In the past few months I've read more poetry books and fewer mags than usual, and hence have contextualised at the book level more often. A poem with initial caps will stand out in a book where the other poems don't use them (in a way that it wouldn't in a magazine, where there's too much background noise). But my most abiding reaction to variations from norms in the books I've read lately is that they're not significant (or if they are, they're far less significant than word-selection, etc). They make the pages look different from each other to stop readers becoming visually bored. Before I'm far into the book I start to edit out the line-breaks and stanza-breaks in order to focus on the less visual variety. Maybe I over-estimate the importance of a poet's ability to write in various ways, but masking a lack of underlying variety visually doesn't work for me. Why not use different fonts or different colours?

Friday 11 March 2011

Magazine updates

  • The Interpreter's House has a new editor and address - Simon Curtis, 9 Glenhurst Road, Mannamead, Plymouth, PL3 5LT.
  • Ben Wilkinson gives "14" a favourable write-up on his blog, listing some magazines that have disappeared over the years (most recently "Pen Pusher")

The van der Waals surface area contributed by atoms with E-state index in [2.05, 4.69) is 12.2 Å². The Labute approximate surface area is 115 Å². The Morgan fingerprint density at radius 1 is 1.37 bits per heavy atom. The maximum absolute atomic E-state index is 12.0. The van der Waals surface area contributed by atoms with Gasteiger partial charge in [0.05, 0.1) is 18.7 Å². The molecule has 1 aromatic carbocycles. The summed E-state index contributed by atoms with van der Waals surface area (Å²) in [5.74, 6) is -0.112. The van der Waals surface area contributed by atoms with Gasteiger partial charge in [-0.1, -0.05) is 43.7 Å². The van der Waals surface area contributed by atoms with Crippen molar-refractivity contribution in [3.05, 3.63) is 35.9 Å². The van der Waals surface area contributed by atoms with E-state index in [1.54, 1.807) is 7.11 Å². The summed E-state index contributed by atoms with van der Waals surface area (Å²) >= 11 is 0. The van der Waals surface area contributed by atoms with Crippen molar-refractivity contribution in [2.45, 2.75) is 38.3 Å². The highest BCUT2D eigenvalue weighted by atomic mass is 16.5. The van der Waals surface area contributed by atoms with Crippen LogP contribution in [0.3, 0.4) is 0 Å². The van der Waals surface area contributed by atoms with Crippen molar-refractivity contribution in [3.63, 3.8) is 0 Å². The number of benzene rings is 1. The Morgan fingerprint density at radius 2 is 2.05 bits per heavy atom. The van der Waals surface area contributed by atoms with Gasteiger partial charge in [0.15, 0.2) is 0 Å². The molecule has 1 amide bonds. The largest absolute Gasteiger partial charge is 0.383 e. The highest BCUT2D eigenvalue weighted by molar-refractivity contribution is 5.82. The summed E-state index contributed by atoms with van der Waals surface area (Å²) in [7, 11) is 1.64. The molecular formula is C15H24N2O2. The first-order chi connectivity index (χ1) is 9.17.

• Litro's deadline for "Street Fiction" is 10th April.
  • For their summer issue Ambit wants poetry and prose and illustration from writers under 35 years old. Deadline Monday 24 April.
  • The latest issue of "The Dark Horse" has arrived. The editorial (like that of the Rialto) mentions gender balance. The final page includes a letter from a poet who feels that their work was mis-reviewed in the previous issue.
  • Rialto 71 has arrived. The poetry as usual ranges from thin (2 words/line) poems to fat prose layouts, from trad sonnets (Neil Powell's has initial Caps, and ends with "For first love never disappears; it sets,/ A pearl one neither loses nor forgets") to multi-indented pieces (though in other ways Rosie Shepperd's piece is fairly mainstream). There are long poems, and one-idea 4-liners. Some pages have 3 poems. There are poems by Cowper and Robert Burns, by poets with many books to their names (Brownjohn, Neil Powell, Peter Bland, etc), and by at least one first-timer. My favourite poems were by Andrew Nightingale, Christina Dunhill, Katrina Naomi and Andrew Bailey ("Glass", though the layout's quirky)